Turkey’s central government gross debt stock edged down 0.2% m/m to TRY711bn (€214bn) as of the end of August, the country’s Treasury said on September 20. Debt stock was TRY678bn at the end of last year.
The main concern, however, is not the rising public debt but the fast expansion of the private sector's external debt. Leverage in the corporate sector has risen rapidly especially after the global financial crisis as the world’s major central banks pumped billions of US dollars into the system, making it easier for Turkish banks and firms to reach low-cost foreign funding.
The Treasury also said that domestic debt stock rose by 0.7% m/m to TRY458bn at the end of August, while external debt stock decreased by 1.7% m/m to TRY253bn.
Fitch Ratings announced on August 19 that it has affirmed Turkey's long-term foreign and local currency issuer default ratings (IDR) at 'BBB-', the lowest investment grade, but it downgraded the outlook to negative from stable.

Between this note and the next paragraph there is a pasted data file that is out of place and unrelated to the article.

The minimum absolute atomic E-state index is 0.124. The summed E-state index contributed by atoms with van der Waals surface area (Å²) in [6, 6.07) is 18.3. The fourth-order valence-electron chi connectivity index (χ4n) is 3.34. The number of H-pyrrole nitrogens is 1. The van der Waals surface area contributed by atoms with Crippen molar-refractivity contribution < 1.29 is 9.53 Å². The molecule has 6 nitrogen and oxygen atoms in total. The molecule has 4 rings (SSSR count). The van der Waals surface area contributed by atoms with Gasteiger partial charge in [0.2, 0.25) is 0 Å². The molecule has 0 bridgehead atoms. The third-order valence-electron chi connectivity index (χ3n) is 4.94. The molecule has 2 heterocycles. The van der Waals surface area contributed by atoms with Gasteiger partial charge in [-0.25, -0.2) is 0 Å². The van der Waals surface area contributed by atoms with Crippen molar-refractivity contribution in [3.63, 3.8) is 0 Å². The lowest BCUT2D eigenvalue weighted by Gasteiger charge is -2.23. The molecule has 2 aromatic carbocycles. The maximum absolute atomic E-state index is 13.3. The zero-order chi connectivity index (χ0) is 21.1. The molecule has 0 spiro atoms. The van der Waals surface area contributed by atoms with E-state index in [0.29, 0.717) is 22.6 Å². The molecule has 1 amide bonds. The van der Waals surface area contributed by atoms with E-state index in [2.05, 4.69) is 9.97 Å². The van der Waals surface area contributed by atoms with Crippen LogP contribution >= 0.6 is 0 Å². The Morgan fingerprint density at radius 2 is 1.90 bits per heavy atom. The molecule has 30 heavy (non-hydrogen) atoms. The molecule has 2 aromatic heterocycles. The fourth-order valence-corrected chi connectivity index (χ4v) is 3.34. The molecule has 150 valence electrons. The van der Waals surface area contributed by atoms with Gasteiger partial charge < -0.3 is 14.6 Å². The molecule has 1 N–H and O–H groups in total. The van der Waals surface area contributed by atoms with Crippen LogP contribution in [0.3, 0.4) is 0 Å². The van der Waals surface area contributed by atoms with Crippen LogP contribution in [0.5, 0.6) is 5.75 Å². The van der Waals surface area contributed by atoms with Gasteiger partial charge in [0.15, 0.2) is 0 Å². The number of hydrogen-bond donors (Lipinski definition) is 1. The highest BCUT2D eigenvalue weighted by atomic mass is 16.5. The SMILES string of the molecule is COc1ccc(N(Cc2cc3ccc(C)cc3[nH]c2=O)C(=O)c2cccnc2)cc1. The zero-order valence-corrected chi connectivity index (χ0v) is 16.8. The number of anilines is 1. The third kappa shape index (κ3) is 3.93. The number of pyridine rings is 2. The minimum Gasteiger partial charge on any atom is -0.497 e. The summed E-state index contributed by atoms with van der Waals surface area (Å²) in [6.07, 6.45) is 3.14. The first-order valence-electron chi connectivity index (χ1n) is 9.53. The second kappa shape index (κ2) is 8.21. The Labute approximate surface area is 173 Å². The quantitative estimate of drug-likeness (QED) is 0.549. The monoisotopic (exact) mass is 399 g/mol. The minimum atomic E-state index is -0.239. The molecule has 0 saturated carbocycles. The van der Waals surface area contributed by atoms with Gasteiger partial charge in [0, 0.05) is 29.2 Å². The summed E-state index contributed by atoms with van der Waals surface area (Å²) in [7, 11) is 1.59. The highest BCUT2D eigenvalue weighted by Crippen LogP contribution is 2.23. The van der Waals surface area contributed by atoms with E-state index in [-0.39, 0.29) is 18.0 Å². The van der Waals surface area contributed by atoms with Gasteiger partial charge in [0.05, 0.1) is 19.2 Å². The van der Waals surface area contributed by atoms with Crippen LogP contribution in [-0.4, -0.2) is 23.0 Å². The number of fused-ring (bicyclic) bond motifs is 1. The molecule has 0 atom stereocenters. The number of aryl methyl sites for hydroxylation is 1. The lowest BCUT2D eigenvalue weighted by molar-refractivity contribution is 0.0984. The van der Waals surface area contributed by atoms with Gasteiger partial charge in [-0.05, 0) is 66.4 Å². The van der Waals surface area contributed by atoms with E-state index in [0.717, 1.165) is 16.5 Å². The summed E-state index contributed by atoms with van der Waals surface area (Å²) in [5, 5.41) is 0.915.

Prolonged or deepened political instability, insecurity or geopolitical stresses that undermine economic performance or economic policy credibility; a materialisation of stresses stemming from external financing vulnerabilities, a reversal in the declining trend in debt to GDP ratio or a worsening of external imbalances could individually or collectively trigger a rating downgrade, Fitch warned.
|Turkish Central Government Debt Stock|
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